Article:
“nothing opens mind and heart like the free discussion of gifted maturing individuals, coming together with their own national traditions and differing attitudes and approaches.” Bernard Berenson, 1959
Villa I Tatti’s roots as a center for advanced study go back to the late 1950s, when the art historian and connoisseur Bernard Berenson left his villa and extensive collections of books, photographs, and works of art to his alma mater Harvard. Berenson, who had graduated from Harvard College in 1887, credited his success as a historian and critic of late Medieval and Renaissance art to his strong education in the humanities. Early on, he planned to leave his estate to his alma mater and wished to establish a center of scholarship that would advance humanistic learning throughout the world, as well as increase understanding of the values by which civilizations develop and survive. Besides the Villa, his library of some 50,000 volumes, and an archive of photographs particularly strong in Italian Renaissance painting, Berenson left Harvard his works of art, his archive of correspondence and papers, the surrounding farmlands and gardens, and several other buildings. He saw both the collection and the setting at I Tatti as providing encouragement to thoughtful and creative intellectual development.
The Harvard University Center for Italian Renaissance Studies opened its doors to the first scholars in 1961, and the villa was transformed into a center where scholars could exchange ideas and be physically close to the many sites of historical importance in Florence and beyond. Berenson took a broad geographic view of the Renaissance, urging scholars to travel and gather knowledge beyond European boundaries, and also expressed the hope that scholars coming to I Tatti would originate not only from the United States but from many countries, bringing with them their own approaches and viewpoints.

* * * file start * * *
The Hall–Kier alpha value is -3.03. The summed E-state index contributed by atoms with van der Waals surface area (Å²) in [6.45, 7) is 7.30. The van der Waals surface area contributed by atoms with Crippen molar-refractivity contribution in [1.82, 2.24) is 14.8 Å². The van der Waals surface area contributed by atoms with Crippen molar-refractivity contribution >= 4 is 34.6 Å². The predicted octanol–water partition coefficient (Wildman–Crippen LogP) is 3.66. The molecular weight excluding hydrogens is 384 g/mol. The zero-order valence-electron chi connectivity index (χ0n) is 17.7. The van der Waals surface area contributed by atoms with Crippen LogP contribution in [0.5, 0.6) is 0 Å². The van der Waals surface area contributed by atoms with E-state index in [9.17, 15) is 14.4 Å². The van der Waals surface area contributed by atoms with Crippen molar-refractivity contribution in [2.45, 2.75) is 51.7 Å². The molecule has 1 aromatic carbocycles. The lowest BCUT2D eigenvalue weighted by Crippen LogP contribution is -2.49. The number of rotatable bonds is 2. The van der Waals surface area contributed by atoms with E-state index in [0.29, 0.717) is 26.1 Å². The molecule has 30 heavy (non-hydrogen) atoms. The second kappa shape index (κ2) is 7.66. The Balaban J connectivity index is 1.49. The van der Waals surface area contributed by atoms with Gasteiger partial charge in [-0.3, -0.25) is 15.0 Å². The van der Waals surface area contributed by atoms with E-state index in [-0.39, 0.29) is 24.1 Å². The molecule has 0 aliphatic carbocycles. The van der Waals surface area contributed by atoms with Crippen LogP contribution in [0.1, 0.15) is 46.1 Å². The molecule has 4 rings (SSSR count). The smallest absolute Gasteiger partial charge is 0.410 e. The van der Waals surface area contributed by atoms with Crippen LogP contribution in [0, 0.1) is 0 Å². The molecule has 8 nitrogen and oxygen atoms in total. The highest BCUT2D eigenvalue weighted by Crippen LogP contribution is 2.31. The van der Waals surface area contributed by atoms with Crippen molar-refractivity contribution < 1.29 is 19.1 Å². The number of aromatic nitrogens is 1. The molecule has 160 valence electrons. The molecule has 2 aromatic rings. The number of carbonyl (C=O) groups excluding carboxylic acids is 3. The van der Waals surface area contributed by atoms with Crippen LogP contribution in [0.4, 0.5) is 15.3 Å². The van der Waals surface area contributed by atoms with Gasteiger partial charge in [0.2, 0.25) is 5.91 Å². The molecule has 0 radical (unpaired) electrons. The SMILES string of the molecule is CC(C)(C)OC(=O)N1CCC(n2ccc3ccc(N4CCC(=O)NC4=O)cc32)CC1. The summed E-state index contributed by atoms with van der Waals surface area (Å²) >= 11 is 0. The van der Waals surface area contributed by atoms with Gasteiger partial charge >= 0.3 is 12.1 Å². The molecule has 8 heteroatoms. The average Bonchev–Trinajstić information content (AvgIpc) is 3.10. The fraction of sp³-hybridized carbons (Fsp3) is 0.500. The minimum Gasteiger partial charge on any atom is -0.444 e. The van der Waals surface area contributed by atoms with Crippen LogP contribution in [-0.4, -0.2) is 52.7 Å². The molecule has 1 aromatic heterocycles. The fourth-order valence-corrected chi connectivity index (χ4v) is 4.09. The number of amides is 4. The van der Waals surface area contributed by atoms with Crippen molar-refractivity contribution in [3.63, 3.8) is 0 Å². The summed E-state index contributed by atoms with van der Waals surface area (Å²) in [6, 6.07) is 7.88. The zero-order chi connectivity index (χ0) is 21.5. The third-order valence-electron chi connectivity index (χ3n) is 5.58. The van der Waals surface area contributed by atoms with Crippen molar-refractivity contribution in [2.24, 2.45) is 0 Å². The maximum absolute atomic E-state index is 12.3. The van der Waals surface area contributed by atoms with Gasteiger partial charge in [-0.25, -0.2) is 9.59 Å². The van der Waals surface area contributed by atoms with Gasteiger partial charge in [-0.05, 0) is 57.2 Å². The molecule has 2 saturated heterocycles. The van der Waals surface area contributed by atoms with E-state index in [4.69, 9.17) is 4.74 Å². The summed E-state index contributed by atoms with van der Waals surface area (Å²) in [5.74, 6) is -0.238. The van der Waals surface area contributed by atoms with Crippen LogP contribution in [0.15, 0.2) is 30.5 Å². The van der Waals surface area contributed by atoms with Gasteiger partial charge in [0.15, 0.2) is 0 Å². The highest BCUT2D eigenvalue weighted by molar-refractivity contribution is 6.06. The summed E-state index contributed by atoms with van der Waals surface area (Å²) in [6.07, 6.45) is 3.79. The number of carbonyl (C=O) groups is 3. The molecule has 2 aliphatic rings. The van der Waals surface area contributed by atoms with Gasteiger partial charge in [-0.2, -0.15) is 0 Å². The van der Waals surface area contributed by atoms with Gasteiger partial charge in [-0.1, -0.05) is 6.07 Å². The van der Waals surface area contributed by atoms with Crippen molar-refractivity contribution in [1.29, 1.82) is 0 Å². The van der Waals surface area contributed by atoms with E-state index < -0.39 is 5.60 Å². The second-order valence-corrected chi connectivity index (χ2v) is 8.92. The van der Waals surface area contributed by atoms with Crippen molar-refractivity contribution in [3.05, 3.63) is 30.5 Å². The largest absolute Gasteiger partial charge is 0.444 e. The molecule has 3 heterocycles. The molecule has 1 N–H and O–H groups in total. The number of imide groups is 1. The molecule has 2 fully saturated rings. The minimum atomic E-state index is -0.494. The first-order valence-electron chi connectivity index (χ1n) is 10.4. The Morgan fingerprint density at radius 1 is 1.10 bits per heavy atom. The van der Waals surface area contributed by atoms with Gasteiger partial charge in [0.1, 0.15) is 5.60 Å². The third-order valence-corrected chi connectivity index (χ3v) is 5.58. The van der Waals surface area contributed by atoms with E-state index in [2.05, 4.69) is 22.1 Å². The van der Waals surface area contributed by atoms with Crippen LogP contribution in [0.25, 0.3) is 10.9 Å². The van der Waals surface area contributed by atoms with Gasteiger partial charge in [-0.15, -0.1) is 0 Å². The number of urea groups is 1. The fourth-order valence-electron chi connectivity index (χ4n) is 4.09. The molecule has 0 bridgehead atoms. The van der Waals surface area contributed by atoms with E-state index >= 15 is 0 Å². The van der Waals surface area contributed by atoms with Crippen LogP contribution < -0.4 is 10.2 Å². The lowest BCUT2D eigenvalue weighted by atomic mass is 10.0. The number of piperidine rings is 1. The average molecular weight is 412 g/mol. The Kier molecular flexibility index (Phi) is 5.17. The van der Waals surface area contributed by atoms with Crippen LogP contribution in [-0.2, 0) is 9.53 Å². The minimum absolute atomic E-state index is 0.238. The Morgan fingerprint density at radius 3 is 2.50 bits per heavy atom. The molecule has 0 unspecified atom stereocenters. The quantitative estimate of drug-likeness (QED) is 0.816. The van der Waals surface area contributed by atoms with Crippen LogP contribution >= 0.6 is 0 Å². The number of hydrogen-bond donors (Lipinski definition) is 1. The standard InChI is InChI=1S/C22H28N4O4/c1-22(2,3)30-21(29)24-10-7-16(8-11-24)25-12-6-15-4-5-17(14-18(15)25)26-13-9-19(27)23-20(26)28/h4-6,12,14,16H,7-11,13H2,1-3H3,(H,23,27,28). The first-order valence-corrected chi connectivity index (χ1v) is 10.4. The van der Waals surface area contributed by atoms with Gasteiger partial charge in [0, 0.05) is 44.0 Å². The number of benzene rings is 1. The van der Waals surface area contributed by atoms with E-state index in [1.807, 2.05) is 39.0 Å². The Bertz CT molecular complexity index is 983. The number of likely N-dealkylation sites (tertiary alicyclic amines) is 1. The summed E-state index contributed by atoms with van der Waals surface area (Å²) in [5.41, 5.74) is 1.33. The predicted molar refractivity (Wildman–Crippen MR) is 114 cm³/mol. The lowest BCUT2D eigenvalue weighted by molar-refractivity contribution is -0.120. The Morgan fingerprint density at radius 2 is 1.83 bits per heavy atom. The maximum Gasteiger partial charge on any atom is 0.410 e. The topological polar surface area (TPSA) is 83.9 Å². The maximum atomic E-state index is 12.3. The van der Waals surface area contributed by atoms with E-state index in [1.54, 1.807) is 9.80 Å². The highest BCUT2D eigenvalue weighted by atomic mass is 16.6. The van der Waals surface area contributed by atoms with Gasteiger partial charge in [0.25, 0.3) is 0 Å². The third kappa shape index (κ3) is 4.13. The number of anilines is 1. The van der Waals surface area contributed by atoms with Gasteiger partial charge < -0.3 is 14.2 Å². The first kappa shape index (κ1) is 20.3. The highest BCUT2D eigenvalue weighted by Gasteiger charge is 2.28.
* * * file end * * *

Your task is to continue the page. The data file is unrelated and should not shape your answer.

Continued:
These notions of inclusive collaboration, intellectual exploration and fellowship are central to our mission to advance the understanding of the Italian Renaissance. By now I Tatti has welcomed over one thousand appointees working in the fields of Italian Renaissance art, history, literature, philosophy, history of science, and music. Currently, we host fifteen full-year post-doctoral Fellows in addition to twenty Term Fellows, twelve Visiting Professors, several graduate Fellows, and Harvard interns. We also regularly welcome many visiting scholars who attend frequent conferences and exploratory seminars. Our appointees continue to be a vital part of our community long after their fellowship ends, going on to act as ambassadors for Italian culture and the value of the humanities throughout the world. Former Fellows frequently return to I Tatti to collaborate and participate in our scholarly programs, make use of our many resources (the Berenson Library now houses over 180,000 volumes), and enjoy the lively conversations generated by the resident community.
I Tatti can pursue its goals thanks to the generous support of enlightened individuals and institutions whose belief in the future of the humanities leads them to foster Renaissance scholarship at our center. Having been personally involved with I Tatti in various ways over the years, including two appointments as Visiting Professor, it is now my great privilege to serve as Director of the world’s foremost institution for excellence in Italian Renaissance Studies.